1. freedom from sexual harassment in the workplace (and particularly in the statehouse),
  2. transparency in government,
  3. abortion,
  4. job creation and in particular the aircraft industry,
  5. the crises in our foster care and mental health systems,
  6. healthcare, and
  7. public education.

On the first two issues, he lauded the efforts being made by the legislature so far in the 2018 legislative session and even suggested that the package of transparency measures introduced by Democrats are deserving of support.

“A group of legislators, led by Senate Minority Leader Anthony Hensley and House Minority Leader Jim Ward, have put forth several transparency proposals as well. Many of you are working hard on this issue, and your efforts deserve recognition and support.”

Colyer also announced four transparency measures that his administration will take including no longer charging Kansans for open records requests of less than 100 pages, ensuring the Administration relies on official email accounts to conduct state business, instituting performance metrics for Cabinet Agencies so Kansans can see how they perform, and launching a website to serve as a one-stop-shop for Cabinet Agencies to post open meetings, locations and materials.

The healthcare issue may be most challenging for Colyer – or may be an issue where he departs from his past positions – because he was a leader under former Governor Brownback in the establishment of the troubled KanCare system and refusal to expand Medicaid.

We, of course, were waiting for what he had to say about education and addressing the Gannon decision. We were hoping that he would lead on this issue. The Legislature, as you know, appears to be stalled or simply refusing to seriously talk about the issue while the Court deadline and the deadline set by the Attorney General are rapidly approaching.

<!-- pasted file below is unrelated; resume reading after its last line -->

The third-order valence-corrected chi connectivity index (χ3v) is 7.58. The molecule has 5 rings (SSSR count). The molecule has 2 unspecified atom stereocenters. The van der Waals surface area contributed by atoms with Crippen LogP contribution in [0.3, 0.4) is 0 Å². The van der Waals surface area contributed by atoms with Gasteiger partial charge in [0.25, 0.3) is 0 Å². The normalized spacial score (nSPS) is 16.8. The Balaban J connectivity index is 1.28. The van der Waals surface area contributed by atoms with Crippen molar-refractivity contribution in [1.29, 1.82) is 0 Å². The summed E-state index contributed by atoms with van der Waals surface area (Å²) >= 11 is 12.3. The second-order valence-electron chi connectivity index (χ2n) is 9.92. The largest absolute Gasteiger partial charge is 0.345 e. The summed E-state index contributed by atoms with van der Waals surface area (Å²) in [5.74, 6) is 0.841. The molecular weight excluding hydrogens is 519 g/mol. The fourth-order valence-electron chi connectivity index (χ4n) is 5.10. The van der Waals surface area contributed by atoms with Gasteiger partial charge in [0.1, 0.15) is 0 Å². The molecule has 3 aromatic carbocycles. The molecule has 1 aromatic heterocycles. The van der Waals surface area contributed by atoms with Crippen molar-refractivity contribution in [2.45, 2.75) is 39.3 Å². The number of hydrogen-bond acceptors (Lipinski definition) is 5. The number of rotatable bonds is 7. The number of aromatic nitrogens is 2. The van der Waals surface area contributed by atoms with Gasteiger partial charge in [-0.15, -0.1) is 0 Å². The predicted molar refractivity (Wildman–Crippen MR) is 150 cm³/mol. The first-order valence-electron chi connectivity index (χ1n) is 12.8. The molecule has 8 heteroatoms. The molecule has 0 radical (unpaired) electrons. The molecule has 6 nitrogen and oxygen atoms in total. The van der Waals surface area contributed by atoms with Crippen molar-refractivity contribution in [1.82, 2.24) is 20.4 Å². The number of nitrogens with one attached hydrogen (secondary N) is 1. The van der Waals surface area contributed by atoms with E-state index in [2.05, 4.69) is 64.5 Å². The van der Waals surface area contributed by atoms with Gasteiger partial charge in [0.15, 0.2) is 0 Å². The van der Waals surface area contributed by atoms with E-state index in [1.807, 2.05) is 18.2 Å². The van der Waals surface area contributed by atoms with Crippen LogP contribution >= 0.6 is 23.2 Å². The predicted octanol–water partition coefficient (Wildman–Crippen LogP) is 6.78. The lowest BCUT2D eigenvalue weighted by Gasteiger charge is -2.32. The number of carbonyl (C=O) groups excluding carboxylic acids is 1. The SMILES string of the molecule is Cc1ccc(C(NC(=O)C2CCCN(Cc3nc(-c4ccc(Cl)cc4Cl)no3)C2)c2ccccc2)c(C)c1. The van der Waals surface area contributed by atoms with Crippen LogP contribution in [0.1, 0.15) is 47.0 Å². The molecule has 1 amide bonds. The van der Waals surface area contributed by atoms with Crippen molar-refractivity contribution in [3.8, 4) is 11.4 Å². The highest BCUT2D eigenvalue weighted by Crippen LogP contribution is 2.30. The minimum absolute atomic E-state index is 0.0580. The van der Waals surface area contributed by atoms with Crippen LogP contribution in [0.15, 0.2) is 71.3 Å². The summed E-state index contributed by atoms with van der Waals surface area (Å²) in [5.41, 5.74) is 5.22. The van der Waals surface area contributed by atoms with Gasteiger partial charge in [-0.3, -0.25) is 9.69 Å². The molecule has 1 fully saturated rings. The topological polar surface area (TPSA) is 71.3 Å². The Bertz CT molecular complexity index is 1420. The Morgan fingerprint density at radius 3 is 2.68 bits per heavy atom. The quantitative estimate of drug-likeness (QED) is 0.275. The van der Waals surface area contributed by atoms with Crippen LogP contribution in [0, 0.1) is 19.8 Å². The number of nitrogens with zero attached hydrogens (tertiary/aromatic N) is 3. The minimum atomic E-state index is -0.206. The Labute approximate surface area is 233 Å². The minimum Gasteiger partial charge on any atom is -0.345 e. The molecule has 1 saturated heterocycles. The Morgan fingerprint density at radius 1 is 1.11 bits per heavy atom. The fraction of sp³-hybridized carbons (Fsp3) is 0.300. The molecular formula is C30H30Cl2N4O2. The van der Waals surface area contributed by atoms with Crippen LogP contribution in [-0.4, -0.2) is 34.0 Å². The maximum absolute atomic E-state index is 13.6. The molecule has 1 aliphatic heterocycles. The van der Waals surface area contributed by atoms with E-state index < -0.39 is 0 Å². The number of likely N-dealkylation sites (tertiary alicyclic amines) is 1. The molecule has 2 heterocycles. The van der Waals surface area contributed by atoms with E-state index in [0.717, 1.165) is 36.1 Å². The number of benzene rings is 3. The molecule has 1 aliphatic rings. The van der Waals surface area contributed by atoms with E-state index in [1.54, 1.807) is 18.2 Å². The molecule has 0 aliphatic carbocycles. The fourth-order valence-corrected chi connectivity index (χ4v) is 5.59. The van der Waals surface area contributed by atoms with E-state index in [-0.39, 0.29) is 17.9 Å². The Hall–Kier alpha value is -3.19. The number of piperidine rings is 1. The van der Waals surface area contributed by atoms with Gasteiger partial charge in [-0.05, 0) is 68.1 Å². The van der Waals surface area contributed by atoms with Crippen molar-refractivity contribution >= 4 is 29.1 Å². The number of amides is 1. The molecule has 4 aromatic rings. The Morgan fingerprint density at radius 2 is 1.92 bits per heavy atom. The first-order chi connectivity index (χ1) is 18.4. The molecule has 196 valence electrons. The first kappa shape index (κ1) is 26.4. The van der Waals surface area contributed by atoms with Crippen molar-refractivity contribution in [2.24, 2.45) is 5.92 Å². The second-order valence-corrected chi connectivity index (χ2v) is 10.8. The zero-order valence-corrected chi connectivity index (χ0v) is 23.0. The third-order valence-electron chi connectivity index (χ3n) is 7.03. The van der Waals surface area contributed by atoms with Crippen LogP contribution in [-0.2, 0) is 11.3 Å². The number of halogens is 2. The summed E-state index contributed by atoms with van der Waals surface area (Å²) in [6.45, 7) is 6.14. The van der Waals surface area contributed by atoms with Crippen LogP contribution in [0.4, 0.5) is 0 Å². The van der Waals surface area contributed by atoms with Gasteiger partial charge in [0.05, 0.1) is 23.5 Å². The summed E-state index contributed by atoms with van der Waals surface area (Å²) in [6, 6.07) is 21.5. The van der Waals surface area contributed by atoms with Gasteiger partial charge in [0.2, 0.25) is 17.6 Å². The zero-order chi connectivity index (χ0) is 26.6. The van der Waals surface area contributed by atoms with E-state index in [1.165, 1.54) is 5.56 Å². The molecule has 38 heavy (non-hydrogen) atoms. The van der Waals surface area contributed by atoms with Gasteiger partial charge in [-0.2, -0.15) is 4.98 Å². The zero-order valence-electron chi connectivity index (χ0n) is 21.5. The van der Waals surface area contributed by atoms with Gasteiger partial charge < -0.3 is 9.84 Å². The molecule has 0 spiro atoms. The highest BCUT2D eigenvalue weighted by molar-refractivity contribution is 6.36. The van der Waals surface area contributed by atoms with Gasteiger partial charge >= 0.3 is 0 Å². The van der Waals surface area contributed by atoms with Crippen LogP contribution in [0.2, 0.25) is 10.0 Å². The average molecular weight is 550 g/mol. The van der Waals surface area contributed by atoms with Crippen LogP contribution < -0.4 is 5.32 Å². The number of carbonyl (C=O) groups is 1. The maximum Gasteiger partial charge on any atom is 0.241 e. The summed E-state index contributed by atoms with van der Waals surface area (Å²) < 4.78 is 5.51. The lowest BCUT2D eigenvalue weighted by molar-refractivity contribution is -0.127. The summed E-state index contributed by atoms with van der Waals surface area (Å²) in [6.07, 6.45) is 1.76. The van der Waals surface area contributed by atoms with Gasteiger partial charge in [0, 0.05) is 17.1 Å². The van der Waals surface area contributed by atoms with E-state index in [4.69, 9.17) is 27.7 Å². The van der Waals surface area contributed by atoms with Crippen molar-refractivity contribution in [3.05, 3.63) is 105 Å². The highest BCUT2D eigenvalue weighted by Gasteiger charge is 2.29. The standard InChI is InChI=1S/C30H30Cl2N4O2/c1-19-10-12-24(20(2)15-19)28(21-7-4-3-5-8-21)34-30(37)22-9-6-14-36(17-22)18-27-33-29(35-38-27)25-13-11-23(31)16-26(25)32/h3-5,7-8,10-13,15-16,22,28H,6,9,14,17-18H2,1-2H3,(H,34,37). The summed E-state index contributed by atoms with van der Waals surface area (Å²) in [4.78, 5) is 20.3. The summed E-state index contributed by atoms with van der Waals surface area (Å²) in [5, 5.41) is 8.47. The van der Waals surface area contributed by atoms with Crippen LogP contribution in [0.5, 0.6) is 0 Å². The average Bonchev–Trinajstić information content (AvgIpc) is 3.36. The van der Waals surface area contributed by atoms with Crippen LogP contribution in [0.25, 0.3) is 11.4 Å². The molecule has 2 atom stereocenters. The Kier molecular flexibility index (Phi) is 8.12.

Unfortunately, Colyer gave little direction to the Legislature about what he would sign except to provide a “framework” of four broad thoughts he wants to see in the solution. He called upon the legislature to keep our schools open, permanently end school finance litigation, phase-in increased funding, and demand accountability and improved outcomes. Missing in his message was any mention of the level of increased funding he believes is needed.

Here then is the full text of his remarks on education (to read the entire address, click here):

Finally, and perhaps the most pressing question in many of your minds, where will we go on education? And before we get to the elephant in the room, let me first thank you to the legislature for the remarkable investments you have made in early childhood education. Early childhood education works.

On my first day as governor, I had the opportunity to visit a public school in my hometown of Hays. I want you to know that your Governor is a supporter of public education. In Kansas, we invest in our schools, not because a court tells us to, but because we want to invest in our children and our future. We invest in teachers because they invest in our kids. We support things like the Kansans Can Redesign program because we are willing to do hard things for the youth of this state.

And now I want you to think about something. Governor Bob Docking, Governor Bob Bennett, Governor John Carlin, Governor Mike Hayden, Governor Joan Finney, Governor Bill Graves, Governor Kathleen Sebelius, Governor Mark Parkinson, Governor Sam Brownback, and Governor Jeff Colyer. The last ten Governors of Kansas. Five Democrats and Five Republicans. Fifty years and counting. That’s longer than the Cold War. All ten governors have had the specter of education lawsuits overshadowing education. This must end now.